- Friends and family: Start with your inner circle — the people who know you and believe in you. Tell them about your business idea and see if they can loan or invest. You can probably get better terms from them than you will elsewhere.
Now for the really fun part — name your business! As you go through this process, test your Airbnb company name ideas for understandability and memorability. Some owners use words that evoke an emotion, like cozy, luxury, or charming in their business names. Others choose names that reflect the character of the area they’re in.
Check local business registration services and online services to make sure you don’t pick an Airbnb business name that’s taken. Otherwise, you may end up facing lawsuits.
Check to see if matching URL (website address) and social media handles are available for your chosen name. You can use GoDaddy’s domain search tool to make sure your hideaway’s name is fresh.
Here are the legal and licensing requirements for starting an Airbnb business:
- Register your chosen business structure (LLC vs sole prop)
- Get an employer identification number via the IRS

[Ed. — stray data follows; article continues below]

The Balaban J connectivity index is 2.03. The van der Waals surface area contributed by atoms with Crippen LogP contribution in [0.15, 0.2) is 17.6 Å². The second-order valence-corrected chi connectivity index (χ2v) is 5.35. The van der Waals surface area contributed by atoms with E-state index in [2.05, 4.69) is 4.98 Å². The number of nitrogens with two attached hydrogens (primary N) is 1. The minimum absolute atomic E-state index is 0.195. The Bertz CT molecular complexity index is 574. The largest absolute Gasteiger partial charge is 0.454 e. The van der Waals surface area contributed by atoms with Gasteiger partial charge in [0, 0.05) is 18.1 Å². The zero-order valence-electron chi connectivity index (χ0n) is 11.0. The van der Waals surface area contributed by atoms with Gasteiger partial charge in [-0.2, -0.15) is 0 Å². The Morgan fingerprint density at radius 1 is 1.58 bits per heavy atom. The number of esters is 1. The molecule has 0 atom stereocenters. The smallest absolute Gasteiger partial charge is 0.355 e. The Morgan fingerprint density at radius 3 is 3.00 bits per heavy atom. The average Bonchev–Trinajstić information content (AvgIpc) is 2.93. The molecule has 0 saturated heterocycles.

- Secure general liability insurance. Airbnb provides some insurance, but you may consider getting your own as well.
- Open a business bank account: Avoid mixing business finances with personal assets in case of an audit or lawsuit.
- Consider registering your property with the local municipality or state. Read up on your local laws and regulations regarding Airbnb or short-term rentals.
Great news! There isn’t much equipment you’ll need to start an Airbnb business, and what you do need is easy to get.
First, create an organized workspace where you can keep track of your property and guest details, including everything from cleaning fees and cash flow to house rules and occupancy rate. A disorganized landlord often makes for a poor guest experience and your reviews will make or break you on Airbnb.
Second, consider the ongoing supplies you’ll need. Think cleaning (do it yourself or hire a cleaning service), guest snacks, linens, paper supplies (toilet paper, paper towels), light bulbs, etc.
You may also consider purchasing security cameras for the property and lockboxes that allow for contactless check-in. Airbnb has a great guide on sprucing up your space.
Airbnb says it has over 7 million property listings on its site. You’ll need to put in the work to make your property stand out!